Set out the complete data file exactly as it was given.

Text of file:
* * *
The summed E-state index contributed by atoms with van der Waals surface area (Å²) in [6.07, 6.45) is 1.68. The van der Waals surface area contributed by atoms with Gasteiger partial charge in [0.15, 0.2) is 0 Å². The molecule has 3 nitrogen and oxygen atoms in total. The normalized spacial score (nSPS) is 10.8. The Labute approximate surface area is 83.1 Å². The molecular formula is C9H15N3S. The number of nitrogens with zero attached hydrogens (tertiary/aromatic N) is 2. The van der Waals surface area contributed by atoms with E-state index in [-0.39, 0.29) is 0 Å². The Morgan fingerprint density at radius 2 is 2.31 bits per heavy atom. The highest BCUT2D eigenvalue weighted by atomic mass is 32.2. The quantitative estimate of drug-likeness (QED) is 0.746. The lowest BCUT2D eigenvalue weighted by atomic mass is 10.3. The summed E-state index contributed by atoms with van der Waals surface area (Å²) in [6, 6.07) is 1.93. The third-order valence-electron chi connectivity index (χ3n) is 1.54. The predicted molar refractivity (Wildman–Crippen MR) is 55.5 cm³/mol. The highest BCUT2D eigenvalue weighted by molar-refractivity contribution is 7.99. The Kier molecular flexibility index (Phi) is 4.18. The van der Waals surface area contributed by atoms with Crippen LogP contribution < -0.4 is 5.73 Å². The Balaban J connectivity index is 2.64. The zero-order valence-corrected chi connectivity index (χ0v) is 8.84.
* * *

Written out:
The summed E-state index contributed by atoms with van der Waals surface area (Å²) in [6.07, 6.45) is 1.68. The van der Waals surface area contributed by atoms with Gasteiger partial charge in [0.15, 0.2) is 0 Å². The molecule has 3 nitrogen and oxygen atoms in total. The normalized spacial score (nSPS) is 10.8. The Labute approximate surface area is 83.1 Å². The molecular formula is C9H15N3S. The number of nitrogens with zero attached hydrogens (tertiary/aromatic N) is 2. The van der Waals surface area contributed by atoms with E-state index in [-0.39, 0.29) is 0 Å². The Morgan fingerprint density at radius 2 is 2.31 bits per heavy atom. The highest BCUT2D eigenvalue weighted by atomic mass is 32.2. The quantitative estimate of drug-likeness (QED) is 0.746. The lowest BCUT2D eigenvalue weighted by atomic mass is 10.3. The summed E-state index contributed by atoms with van der Waals surface area (Å²) in [6, 6.07) is 1.93. The third-order valence-electron chi connectivity index (χ3n) is 1.54. The predicted molar refractivity (Wildman–Crippen MR) is 55.5 cm³/mol. The highest BCUT2D eigenvalue weighted by molar-refractivity contribution is 7.99. The Kier molecular flexibility index (Phi) is 4.18. The van der Waals surface area contributed by atoms with Crippen LogP contribution < -0.4 is 5.73 Å². The Balaban J connectivity index is 2.64. The zero-order valence-corrected chi connectivity index (χ0v) is 8.84.